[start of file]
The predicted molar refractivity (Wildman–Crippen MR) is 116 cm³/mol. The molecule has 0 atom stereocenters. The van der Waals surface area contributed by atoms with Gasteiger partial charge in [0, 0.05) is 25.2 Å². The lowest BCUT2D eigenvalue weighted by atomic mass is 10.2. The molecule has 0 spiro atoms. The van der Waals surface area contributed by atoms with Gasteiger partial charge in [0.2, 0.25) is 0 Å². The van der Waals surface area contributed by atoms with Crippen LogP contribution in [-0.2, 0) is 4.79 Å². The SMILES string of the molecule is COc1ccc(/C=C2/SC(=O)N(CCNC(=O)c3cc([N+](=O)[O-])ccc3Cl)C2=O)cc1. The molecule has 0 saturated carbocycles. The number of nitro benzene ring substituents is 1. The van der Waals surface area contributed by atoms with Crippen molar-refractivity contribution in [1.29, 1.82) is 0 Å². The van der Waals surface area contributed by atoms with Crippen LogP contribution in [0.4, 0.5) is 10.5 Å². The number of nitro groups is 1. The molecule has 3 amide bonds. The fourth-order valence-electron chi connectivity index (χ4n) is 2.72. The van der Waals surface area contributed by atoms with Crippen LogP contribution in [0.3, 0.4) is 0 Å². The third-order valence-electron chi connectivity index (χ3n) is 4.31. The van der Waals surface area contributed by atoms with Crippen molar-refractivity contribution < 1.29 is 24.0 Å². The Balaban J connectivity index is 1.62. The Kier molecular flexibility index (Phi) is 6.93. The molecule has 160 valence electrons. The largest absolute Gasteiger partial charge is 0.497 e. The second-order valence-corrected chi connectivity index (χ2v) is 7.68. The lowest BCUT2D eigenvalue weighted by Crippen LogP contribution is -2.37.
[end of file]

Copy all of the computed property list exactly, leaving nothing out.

The predicted molar refractivity (Wildman–Crippen MR) is 116 cm³/mol. The molecule has 0 atom stereocenters. The van der Waals surface area contributed by atoms with Gasteiger partial charge in [0, 0.05) is 25.2 Å². The lowest BCUT2D eigenvalue weighted by atomic mass is 10.2. The molecule has 0 spiro atoms. The van der Waals surface area contributed by atoms with Gasteiger partial charge in [0.2, 0.25) is 0 Å². The van der Waals surface area contributed by atoms with Crippen LogP contribution in [-0.2, 0) is 4.79 Å². The SMILES string of the molecule is COc1ccc(/C=C2/SC(=O)N(CCNC(=O)c3cc([N+](=O)[O-])ccc3Cl)C2=O)cc1. The molecule has 0 saturated carbocycles. The number of nitro benzene ring substituents is 1. The van der Waals surface area contributed by atoms with Crippen molar-refractivity contribution in [1.29, 1.82) is 0 Å². The van der Waals surface area contributed by atoms with Crippen LogP contribution in [0.4, 0.5) is 10.5 Å². The number of nitro groups is 1. The molecule has 3 amide bonds. The fourth-order valence-electron chi connectivity index (χ4n) is 2.72. The van der Waals surface area contributed by atoms with Crippen LogP contribution in [0.3, 0.4) is 0 Å². The third-order valence-electron chi connectivity index (χ3n) is 4.31. The van der Waals surface area contributed by atoms with Crippen molar-refractivity contribution < 1.29 is 24.0 Å². The Balaban J connectivity index is 1.62. The Kier molecular flexibility index (Phi) is 6.93. The molecule has 160 valence electrons. The largest absolute Gasteiger partial charge is 0.497 e. The second-order valence-corrected chi connectivity index (χ2v) is 7.68. The lowest BCUT2D eigenvalue weighted by Crippen LogP contribution is -2.37.